• West Cork Literary Festival 2021

Kill Your Puppies: Writing Micro-Fiction by T.R. Darling

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TR Darling

T.R. Darling

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“Kill your puppies.”

Don’t worry, I’m not talking about dogs.

I received that morbid, but memorable, advice while studying journalism. In print and broadcast news, physical space and airtime are always at a premium. There isn’t room for every element of a story, which often means chopping out a quote or detail you absolutely adore for the sake of the article. As my professor put it, you have to “kill your puppies”.

I was also taught to grab the reader’s attention with the first sentence of an article, but I digress.

This advice never really affected my creative writing until 2015, when I decided to explore microfiction. For those unfamiliar, microfiction is exactly what it sounds like: fiction too short to be a short story. While some people set the limit as high as a thousand words, encompassing works by the likes of Virginia Woolf and Mark Twain, I walked a more disciplined path. I chose to write my stories on Twitter (@QuietPineTrees), which at the time only allowed 140 characters per post. Many of my early stories were just one sentence long. That’s Hemingway territory.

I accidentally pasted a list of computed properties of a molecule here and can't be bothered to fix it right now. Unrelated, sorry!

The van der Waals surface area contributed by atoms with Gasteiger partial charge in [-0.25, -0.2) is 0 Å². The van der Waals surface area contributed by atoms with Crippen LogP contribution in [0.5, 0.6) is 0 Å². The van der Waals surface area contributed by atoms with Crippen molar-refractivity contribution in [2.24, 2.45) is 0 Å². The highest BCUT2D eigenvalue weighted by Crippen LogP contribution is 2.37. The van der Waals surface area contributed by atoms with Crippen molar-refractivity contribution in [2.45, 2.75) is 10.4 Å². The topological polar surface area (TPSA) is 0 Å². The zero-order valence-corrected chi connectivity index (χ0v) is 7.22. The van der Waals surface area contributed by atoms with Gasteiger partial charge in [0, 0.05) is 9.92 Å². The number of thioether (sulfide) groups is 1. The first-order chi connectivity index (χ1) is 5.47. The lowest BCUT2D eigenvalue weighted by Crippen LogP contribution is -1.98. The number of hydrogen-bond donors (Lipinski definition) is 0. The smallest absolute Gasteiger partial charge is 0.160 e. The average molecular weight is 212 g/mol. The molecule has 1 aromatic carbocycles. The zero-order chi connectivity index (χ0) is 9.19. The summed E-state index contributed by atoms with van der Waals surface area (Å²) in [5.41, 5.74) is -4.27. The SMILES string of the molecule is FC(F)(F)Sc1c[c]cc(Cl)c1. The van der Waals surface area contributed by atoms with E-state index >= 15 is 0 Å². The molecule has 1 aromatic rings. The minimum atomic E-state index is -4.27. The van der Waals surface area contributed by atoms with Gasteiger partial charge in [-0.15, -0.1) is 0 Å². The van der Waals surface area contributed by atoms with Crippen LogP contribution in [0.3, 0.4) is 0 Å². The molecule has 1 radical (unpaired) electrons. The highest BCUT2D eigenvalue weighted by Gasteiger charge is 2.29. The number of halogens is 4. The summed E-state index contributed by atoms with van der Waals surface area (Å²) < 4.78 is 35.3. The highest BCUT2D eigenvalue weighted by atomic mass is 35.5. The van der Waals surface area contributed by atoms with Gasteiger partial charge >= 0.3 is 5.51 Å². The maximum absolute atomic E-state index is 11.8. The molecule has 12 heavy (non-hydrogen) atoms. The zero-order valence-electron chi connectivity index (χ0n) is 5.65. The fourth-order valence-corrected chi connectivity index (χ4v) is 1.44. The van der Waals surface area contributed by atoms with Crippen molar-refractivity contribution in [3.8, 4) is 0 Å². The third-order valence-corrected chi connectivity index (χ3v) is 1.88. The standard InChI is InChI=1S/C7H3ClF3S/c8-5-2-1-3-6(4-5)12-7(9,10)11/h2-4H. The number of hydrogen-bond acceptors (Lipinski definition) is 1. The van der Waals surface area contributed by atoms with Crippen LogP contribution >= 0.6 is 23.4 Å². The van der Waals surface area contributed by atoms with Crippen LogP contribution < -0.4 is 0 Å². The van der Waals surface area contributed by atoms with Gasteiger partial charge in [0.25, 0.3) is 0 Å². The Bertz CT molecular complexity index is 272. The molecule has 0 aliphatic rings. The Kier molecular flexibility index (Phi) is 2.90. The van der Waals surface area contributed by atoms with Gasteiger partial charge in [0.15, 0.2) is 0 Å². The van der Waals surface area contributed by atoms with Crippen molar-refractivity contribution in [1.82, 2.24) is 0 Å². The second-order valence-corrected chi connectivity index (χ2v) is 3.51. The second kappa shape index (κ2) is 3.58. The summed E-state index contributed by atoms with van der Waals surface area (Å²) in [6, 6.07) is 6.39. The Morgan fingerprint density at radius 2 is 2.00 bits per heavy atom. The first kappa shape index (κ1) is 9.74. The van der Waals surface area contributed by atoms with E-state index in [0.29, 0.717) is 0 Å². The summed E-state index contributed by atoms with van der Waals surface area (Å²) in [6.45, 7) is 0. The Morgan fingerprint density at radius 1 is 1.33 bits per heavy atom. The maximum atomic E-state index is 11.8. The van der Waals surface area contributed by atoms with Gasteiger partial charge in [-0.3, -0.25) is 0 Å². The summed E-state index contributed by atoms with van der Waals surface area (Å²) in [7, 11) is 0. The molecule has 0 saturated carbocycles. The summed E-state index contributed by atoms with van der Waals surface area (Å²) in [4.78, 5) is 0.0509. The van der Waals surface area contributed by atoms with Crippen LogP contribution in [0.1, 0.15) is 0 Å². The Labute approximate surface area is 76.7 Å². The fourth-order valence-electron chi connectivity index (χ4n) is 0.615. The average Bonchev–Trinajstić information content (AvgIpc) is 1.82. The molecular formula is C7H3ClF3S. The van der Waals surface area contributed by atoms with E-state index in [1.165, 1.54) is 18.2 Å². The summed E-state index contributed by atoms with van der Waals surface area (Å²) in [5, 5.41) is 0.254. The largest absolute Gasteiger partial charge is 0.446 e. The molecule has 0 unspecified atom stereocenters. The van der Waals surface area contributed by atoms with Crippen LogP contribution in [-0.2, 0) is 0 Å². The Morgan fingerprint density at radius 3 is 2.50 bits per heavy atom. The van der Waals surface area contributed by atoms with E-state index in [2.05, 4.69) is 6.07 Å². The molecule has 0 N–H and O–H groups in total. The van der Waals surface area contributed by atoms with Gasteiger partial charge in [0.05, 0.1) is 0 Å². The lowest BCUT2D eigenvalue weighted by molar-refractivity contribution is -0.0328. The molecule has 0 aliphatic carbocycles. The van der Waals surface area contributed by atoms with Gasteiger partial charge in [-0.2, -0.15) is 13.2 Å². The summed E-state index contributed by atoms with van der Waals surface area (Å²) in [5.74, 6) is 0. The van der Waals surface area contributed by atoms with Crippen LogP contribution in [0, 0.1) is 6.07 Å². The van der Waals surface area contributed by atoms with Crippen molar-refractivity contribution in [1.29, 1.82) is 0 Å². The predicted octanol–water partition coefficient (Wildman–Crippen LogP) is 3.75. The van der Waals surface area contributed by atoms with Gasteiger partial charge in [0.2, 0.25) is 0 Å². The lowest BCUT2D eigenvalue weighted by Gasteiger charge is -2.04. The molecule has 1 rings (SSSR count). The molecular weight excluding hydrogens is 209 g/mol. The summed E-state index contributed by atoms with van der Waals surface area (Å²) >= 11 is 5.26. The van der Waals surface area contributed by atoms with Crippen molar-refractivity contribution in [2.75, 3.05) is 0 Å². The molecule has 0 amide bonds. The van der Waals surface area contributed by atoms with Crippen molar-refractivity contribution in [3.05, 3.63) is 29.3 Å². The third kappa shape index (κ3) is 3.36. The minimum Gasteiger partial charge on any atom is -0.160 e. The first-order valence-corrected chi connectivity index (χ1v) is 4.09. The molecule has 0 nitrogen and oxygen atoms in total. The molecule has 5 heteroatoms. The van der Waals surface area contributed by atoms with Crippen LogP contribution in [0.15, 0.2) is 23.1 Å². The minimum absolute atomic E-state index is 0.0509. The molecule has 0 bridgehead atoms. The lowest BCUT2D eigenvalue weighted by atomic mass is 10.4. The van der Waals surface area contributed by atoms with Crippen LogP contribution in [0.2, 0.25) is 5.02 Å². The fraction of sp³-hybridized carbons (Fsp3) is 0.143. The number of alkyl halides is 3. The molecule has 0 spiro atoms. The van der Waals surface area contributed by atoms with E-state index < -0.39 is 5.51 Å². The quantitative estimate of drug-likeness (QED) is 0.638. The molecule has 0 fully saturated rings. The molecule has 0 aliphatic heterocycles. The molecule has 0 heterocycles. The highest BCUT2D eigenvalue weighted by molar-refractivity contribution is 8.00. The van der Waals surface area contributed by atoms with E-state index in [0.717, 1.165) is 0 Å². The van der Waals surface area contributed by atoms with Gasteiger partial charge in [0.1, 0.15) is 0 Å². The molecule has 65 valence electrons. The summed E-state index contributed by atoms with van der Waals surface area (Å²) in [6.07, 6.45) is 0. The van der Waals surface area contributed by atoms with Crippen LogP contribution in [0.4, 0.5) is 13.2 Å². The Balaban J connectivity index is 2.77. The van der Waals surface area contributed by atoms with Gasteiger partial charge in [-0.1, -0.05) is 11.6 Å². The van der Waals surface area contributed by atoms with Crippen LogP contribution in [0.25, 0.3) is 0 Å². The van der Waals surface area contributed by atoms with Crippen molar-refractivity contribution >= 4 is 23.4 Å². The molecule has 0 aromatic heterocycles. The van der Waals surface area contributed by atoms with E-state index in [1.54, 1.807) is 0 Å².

At this point, I was working 50-60 hours per week as a radio journalist, so there wasn’t much time to just sit down and write. Microfiction seemed like the perfect way to express my wild ideas about time machines and vampires in my spare time while also realizing one of my goals as a creative writer: to inspire the imaginations of others. I’ve always admired creators like Rod Serling, whose stories have been retold countless times and inspired generations of other artists. I expected coming up with new high-concept ideas for stories would be challenging, but this turned out to be the easy part. The hard part was squeezing them into the microfiction format, like Cinderella’s sisters trying on the glass slipper.

So, I learned to edit my creative writing with the same merciless approach I used to edit a news article. I trained myself to pluck out the heart of a story, expressing just enough to hint at a larger fictional world. In doing so, I learned some important lessons that would be particularly helpful for anyone else thinking of getting into microfiction.